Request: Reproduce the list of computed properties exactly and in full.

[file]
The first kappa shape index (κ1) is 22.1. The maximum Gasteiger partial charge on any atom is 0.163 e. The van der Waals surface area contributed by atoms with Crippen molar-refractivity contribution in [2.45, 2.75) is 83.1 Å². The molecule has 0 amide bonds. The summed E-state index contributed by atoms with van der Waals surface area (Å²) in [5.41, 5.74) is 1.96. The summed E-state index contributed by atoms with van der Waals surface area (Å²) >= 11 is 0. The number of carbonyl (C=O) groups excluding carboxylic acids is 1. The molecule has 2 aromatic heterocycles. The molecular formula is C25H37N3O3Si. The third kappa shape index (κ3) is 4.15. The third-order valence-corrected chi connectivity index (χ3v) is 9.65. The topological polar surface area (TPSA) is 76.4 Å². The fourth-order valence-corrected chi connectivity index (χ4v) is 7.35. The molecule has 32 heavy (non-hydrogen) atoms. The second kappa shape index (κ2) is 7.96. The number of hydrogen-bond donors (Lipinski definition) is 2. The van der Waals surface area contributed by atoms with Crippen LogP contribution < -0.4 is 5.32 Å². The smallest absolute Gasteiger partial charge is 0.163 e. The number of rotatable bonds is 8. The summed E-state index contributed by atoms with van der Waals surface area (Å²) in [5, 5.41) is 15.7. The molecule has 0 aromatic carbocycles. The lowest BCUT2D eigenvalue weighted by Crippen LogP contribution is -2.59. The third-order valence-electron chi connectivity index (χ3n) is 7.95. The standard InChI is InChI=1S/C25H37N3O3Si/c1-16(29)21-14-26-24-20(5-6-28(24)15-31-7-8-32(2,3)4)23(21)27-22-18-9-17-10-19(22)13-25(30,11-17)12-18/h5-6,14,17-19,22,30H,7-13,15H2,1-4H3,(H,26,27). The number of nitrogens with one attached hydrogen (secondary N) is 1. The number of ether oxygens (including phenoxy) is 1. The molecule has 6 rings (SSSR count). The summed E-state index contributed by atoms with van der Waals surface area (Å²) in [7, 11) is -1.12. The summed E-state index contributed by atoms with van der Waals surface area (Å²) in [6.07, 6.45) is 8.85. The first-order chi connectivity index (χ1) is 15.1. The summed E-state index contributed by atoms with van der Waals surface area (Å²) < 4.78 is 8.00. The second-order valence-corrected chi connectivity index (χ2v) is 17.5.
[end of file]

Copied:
The first kappa shape index (κ1) is 22.1. The maximum Gasteiger partial charge on any atom is 0.163 e. The van der Waals surface area contributed by atoms with Crippen molar-refractivity contribution in [2.45, 2.75) is 83.1 Å². The molecule has 0 amide bonds. The summed E-state index contributed by atoms with van der Waals surface area (Å²) in [5.41, 5.74) is 1.96. The summed E-state index contributed by atoms with van der Waals surface area (Å²) >= 11 is 0. The number of carbonyl (C=O) groups excluding carboxylic acids is 1. The molecule has 2 aromatic heterocycles. The molecular formula is C25H37N3O3Si. The third kappa shape index (κ3) is 4.15. The third-order valence-corrected chi connectivity index (χ3v) is 9.65. The topological polar surface area (TPSA) is 76.4 Å². The fourth-order valence-corrected chi connectivity index (χ4v) is 7.35. The molecule has 32 heavy (non-hydrogen) atoms. The second kappa shape index (κ2) is 7.96. The number of hydrogen-bond donors (Lipinski definition) is 2. The van der Waals surface area contributed by atoms with Crippen LogP contribution < -0.4 is 5.32 Å². The smallest absolute Gasteiger partial charge is 0.163 e. The number of rotatable bonds is 8. The summed E-state index contributed by atoms with van der Waals surface area (Å²) in [5, 5.41) is 15.7. The molecule has 0 aromatic carbocycles. The lowest BCUT2D eigenvalue weighted by Crippen LogP contribution is -2.59. The third-order valence-electron chi connectivity index (χ3n) is 7.95. The standard InChI is InChI=1S/C25H37N3O3Si/c1-16(29)21-14-26-24-20(5-6-28(24)15-31-7-8-32(2,3)4)23(21)27-22-18-9-17-10-19(22)13-25(30,11-17)12-18/h5-6,14,17-19,22,30H,7-13,15H2,1-4H3,(H,26,27). The number of nitrogens with one attached hydrogen (secondary N) is 1. The number of ether oxygens (including phenoxy) is 1. The molecule has 6 rings (SSSR count). The summed E-state index contributed by atoms with van der Waals surface area (Å²) in [7, 11) is -1.12. The summed E-state index contributed by atoms with van der Waals surface area (Å²) in [6.07, 6.45) is 8.85. The first-order chi connectivity index (χ1) is 15.1. The summed E-state index contributed by atoms with van der Waals surface area (Å²) < 4.78 is 8.00. The second-order valence-corrected chi connectivity index (χ2v) is 17.5.